Similarly, forensics partners need to have the ability to clearly translate technical investigations into what the enterprise risk implications are of a data breach for decision-makers within the organization. If this trait is not there, often key pieces of information can get lost in translation and cause significant confusion. To identify this trait, look for candidates that have previous legal or government experience; essentially anyone essentially anyone who understands that a breach is not just a security issue but also an enterprise risk issue.
Data breach resolution providers should be equipped with the resources to support an organization from preliminary notification following a breach, to fraud resolution for affected customers. Depending on the size of your company and internal resources, consider a service provider’s ability to scale – with the option of supporting the creation of notification emails and letters, establishment of a call center, and the potential need for credit monitoring and identity theft protection. The latter is proven to be important for brand reputation as a recent study found most consumers believe organizations should provide protection following a data breach, with 63 percent of respondents noting breach populations should receive identity theft protection and 58 percent agreed they should receive credit monitoring services. Also look for partners that provide free tools and resources to help your company be prepared to manage an incident. These can include data breach response guides, crisis simulations or security audits.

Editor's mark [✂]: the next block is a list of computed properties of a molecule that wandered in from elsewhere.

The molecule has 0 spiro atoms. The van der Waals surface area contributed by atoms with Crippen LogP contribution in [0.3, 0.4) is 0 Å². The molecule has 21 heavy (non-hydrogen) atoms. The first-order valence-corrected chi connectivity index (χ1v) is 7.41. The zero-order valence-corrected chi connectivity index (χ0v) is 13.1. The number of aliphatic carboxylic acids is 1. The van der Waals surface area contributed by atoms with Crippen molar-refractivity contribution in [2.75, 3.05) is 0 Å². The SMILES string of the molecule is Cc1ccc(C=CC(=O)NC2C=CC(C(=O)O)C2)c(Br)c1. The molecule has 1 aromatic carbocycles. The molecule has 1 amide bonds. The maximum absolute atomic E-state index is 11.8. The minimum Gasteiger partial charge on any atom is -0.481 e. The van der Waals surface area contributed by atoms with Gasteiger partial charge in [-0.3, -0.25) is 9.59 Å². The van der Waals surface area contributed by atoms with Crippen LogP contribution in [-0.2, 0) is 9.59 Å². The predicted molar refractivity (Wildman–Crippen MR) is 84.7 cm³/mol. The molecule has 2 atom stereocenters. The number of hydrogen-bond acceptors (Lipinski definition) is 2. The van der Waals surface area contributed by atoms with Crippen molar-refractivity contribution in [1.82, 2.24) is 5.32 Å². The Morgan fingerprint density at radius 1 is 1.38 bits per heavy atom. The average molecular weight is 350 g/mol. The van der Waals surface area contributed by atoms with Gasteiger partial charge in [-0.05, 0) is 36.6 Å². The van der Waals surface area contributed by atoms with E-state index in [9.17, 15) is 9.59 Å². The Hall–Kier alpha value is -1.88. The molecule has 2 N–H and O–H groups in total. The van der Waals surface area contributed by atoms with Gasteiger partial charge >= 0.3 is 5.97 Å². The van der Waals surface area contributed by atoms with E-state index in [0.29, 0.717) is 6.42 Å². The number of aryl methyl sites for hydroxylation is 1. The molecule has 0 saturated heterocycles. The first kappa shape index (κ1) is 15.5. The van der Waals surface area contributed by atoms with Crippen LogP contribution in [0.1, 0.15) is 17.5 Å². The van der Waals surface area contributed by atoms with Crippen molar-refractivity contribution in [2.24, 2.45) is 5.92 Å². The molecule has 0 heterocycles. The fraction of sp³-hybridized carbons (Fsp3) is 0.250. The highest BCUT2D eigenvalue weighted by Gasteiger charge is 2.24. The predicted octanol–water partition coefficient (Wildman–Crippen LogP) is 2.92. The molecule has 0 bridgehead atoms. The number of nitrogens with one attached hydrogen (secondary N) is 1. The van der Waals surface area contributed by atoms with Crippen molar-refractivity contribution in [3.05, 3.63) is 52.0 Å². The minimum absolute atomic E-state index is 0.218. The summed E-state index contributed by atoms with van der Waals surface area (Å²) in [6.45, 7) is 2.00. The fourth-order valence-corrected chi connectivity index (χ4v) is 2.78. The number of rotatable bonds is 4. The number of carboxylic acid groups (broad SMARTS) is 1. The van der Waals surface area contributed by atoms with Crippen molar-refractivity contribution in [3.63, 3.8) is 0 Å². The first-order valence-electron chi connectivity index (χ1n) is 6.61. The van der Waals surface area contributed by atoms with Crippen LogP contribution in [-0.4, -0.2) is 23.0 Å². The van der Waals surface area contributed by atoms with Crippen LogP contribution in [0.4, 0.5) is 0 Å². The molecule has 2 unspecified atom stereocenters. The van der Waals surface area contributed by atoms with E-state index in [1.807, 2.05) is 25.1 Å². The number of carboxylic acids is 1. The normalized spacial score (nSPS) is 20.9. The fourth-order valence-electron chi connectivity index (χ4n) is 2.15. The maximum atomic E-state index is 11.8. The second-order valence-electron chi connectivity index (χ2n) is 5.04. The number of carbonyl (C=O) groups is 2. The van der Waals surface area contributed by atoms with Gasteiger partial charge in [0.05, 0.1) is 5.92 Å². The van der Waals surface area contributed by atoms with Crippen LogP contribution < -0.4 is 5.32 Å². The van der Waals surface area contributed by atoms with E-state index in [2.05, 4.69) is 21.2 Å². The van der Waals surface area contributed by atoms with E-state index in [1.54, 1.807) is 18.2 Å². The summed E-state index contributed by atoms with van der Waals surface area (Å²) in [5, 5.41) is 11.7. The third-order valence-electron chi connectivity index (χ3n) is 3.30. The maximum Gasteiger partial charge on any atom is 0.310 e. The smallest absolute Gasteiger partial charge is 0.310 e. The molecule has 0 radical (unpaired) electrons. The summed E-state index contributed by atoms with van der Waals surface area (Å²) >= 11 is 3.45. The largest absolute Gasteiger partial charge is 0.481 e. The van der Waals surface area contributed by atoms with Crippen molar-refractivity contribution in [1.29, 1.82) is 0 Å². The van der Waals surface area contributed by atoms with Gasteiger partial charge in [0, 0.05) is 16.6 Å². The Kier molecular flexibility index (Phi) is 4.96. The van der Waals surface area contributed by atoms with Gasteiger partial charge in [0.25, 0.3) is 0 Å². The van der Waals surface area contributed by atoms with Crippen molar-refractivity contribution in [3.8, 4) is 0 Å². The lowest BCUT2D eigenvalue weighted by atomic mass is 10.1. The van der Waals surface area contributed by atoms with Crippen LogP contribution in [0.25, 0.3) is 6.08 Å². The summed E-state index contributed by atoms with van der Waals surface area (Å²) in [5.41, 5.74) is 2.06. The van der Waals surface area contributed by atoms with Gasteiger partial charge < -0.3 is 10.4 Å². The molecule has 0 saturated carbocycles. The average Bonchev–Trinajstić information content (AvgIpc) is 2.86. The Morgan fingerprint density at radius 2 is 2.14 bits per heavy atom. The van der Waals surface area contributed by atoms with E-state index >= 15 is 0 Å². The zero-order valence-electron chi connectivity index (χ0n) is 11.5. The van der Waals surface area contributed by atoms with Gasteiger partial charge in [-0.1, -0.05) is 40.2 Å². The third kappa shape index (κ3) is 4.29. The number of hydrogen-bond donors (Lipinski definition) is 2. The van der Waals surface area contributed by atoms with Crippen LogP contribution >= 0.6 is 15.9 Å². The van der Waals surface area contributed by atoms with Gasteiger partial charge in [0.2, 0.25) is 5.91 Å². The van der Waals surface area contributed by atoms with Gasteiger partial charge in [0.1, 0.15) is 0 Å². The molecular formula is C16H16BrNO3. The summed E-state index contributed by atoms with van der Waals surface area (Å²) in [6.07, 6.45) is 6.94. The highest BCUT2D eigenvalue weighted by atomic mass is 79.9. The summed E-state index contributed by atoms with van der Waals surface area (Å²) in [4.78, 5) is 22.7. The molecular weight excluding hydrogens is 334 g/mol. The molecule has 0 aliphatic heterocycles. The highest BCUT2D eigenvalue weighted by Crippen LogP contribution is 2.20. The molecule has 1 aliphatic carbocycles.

Finally, the public relations agency you retain should have a strong understanding of data breach processes and experience in crisis communications for both traditional and social media channels. While any PR partner could have the best intentions, if they don’t understand all the steps of the data breach response process, they might suggest a strategy that leads to public statements that get you into more hot water. Communicating effectively doesn’t necessarily mean sharing information as quickly as possible, as that reaction can lead to issues when new information emerges about an incident. An experienced PR agency should be able to provide counsel as to precisely when to make a statement, and how much information to share.
While not one size fits all, having a clear idea of key traits to look for in various data breach partners can be a huge help in sorting through the clutter to build your data breach response team. Now that you know what to look for and what questions to ask of prospective pre-breach agreement partners, it is time to pick up the phone and start dialing. Research potential partners in legal, forensics, data breach resolution services and public relations fields to ensure they have qualified experience that backs-up their claims of having expertise in the sector. And because the concept of pre-breach agreement contracts is still relatively new and lacks standardization, it may also be helpful to work with an experienced person from procurement to negotiate the fine print once your pre-breach partners have been identified.
About the Author: Michael Bruemmer, CHC, CIPP/US, is vice president of the Experian Data Breach Resolution group. A veteran with more than 25 years in the industry, Bruemmer brings a wealth of knowledge related to business operations and development in the identity theft and fraud resolution space where he has educated businesses of all sizes and sectors through pre-breach and breach response planning and delivery, including notification, call center and identity protection services. Bruemmer currently resides on the on the Medical Identity Fraud Alliance (MIFA) Steering Committee, Ponemon Responsible Information Management (RIM) Board, the International Security Management Group (ISMG) Editorial Advisory Board and the International Association of Privacy Professionals (IAPP) Certification Advisory Board.